Where were you when the world stopped turning, that September day?

You most likely remember exactly where you were, when you saw those first images on TV. Horror has a way of leaving an indelible mark on our psyche.

I remember those images. I remember those horrible sights and sounds, but while most of America was realizing the tragedy that was unfolding in front of their eyes, I was living out a personal tragedy.

September 11, 2001, I took my father in law to his doctors appointment where they looked me in the eye and without a doubt confirmed that he had Alzheimers.

The horrors of New York City seem to dim momentarily next to the awful realization of what this would mean for me, for my husband, for our family and for him.

I remember as I left the office, The secretary asked me if I had seen the telecast yet. I looked right through her and shook my head, I wanted to scream, “Lady, I just found out my father in law is literally losing his mind. I can’t handle anything else.”

In the days that followed, America seemed glued to their televisions. A sense of utter helplessness seemed to settle on all of us. Mine, for different reasons.

I saw pictures of people with blank looks in their eyes as they retold the story of their escape to new reporters.  I would look at him, in the chair with the same blank look, rolling his sleeves up and down, pausing to pick at some imaginary blemish on his arms.

While angry people questioned how a loving God could allow this, I asked Him how in the world I was going to handle a family, a job, and a father in law who could no longer remember to eat, or where he lived.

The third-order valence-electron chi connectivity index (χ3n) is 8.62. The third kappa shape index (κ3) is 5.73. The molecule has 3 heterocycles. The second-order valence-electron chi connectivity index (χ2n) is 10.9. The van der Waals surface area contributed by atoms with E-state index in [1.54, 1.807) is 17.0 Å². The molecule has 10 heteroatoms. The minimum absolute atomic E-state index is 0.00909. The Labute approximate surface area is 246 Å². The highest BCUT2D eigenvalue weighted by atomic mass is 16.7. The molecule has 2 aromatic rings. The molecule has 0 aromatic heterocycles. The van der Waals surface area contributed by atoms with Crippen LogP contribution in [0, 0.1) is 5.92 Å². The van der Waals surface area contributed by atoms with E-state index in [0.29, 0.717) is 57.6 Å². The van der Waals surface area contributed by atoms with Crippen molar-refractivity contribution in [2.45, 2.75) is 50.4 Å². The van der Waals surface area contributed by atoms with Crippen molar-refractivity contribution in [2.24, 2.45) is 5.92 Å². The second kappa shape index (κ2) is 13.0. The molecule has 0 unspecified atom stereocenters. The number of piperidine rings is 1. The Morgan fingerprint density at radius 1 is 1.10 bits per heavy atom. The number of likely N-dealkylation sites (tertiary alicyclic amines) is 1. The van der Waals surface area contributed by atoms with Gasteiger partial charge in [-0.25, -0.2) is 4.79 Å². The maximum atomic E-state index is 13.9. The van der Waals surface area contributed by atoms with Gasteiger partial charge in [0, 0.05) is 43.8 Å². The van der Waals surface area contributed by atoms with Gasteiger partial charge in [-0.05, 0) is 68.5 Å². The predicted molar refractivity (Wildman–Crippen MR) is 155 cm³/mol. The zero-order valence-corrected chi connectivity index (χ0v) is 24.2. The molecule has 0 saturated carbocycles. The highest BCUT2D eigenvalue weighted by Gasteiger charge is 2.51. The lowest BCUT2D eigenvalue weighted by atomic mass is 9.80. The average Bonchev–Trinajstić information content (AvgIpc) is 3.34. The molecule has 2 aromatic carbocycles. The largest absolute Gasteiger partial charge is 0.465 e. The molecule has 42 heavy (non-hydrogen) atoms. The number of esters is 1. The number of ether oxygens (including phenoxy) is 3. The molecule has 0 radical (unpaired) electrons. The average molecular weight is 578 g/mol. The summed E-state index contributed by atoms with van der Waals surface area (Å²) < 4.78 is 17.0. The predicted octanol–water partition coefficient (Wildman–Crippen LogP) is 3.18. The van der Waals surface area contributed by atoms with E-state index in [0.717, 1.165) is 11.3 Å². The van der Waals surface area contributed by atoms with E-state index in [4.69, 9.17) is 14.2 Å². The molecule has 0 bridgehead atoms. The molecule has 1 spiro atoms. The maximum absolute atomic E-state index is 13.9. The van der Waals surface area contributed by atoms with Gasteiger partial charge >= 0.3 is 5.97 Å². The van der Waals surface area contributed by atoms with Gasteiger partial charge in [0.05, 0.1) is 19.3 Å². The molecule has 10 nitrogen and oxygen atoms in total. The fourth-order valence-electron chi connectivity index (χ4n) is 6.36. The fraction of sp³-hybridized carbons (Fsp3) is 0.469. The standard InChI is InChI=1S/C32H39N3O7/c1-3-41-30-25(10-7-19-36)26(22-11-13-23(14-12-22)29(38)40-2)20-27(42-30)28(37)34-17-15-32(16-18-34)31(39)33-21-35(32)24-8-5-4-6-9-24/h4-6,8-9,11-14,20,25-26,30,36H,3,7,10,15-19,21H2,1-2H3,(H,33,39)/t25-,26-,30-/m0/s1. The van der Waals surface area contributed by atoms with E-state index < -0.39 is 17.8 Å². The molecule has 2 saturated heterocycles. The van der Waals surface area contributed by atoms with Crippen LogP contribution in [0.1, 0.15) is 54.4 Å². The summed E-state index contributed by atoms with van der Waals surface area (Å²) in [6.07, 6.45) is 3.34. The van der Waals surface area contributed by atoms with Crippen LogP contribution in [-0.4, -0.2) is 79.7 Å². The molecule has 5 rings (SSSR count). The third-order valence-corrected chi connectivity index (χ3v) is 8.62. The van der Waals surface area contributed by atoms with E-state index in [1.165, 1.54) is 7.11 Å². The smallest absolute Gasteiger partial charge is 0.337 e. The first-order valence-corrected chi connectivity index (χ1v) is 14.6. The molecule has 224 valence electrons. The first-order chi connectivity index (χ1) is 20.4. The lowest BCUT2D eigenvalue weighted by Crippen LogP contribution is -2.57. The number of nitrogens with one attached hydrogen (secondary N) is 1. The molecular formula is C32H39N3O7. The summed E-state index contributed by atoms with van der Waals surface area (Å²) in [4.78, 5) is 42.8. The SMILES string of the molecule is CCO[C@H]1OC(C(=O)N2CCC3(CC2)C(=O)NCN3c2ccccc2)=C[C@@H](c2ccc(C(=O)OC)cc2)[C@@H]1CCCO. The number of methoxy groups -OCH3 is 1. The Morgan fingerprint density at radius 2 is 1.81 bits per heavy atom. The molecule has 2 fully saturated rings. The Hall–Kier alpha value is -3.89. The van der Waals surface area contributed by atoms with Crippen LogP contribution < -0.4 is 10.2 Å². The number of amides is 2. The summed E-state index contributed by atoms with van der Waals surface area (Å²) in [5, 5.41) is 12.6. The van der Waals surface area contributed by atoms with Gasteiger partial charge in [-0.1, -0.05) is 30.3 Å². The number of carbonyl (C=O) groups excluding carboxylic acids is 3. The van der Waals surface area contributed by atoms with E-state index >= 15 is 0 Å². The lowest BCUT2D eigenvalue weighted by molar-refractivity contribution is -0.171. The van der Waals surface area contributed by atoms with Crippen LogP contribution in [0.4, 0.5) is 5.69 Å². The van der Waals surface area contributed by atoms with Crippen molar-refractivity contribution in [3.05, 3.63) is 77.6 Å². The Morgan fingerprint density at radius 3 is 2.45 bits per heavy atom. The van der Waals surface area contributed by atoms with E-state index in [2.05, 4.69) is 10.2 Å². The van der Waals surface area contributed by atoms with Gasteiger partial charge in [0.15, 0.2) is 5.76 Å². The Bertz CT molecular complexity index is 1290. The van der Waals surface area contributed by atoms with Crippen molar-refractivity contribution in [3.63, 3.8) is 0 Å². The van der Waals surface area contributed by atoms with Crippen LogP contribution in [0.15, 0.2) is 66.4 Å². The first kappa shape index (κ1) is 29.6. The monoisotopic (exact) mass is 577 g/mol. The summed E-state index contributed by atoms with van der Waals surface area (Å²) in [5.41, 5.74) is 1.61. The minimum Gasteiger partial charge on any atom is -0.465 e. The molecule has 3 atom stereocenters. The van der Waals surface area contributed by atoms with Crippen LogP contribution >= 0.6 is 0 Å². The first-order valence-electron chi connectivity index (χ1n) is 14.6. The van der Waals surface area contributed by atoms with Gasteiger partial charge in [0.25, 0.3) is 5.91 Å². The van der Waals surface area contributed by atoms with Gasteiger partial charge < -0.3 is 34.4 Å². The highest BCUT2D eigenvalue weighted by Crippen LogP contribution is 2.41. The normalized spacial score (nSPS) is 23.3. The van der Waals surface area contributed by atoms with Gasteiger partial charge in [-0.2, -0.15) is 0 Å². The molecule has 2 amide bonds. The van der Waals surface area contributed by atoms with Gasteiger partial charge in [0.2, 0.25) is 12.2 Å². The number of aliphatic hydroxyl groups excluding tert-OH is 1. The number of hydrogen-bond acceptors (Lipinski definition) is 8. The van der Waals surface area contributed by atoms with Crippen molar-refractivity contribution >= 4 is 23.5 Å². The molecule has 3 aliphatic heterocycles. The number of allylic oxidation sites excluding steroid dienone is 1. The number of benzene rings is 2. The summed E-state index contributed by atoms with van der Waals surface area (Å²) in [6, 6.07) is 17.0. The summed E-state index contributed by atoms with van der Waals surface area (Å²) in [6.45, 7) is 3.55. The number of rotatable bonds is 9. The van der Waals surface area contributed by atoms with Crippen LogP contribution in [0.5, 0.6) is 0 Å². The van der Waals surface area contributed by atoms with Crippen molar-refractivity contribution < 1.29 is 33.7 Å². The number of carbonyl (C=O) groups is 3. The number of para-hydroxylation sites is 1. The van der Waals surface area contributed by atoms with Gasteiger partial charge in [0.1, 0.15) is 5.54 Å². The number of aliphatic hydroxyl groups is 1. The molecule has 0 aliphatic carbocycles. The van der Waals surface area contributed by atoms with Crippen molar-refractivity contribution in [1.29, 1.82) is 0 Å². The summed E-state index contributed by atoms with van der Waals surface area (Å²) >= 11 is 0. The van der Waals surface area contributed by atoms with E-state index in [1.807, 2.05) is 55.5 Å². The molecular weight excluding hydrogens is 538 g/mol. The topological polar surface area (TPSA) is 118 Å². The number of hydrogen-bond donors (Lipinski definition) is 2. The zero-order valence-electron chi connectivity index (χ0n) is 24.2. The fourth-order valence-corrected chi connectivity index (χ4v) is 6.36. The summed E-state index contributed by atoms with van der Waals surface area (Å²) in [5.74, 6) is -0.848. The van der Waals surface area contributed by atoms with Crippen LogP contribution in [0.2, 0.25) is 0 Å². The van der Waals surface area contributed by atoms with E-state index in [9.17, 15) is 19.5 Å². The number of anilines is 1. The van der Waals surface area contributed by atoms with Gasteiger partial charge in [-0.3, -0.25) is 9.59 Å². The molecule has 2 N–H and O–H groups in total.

As tragedy settles, it leaves a large gaping hole in our hearts. I began to realize that the brief two years of sobriety were now to be replaced by an even deeper fog than alcohol.  Much too short of time for my girls to know their Pawpaw.

As the days turned to weeks and weeks into years, a new normal was reached. Americans grew accustomed to long detailed airport security, nightly newscasts that discussed Al Quida and Bin Laden, and talks of Middle East invasions.

I too developed a new normal.  We learned to lock the doors when he began to wander at night.  We grew used to fighting with him about driving, until finally Wayne “broke” his truck by removing some wire. 

We no longer flinched when he smiled, but didn’t know our names.  I learned to ignore the impatience that would well up in me as he asked me over and over the same simple question.

A man with Alzheimer’s is a small tragedy in comparison to the massacre of 9/11. But to me, it was a tragedy that was enormous. I cried on 9/11/2001 and probably for a different reason than you. While you may have cried for what had happened, I cried for what was to come.




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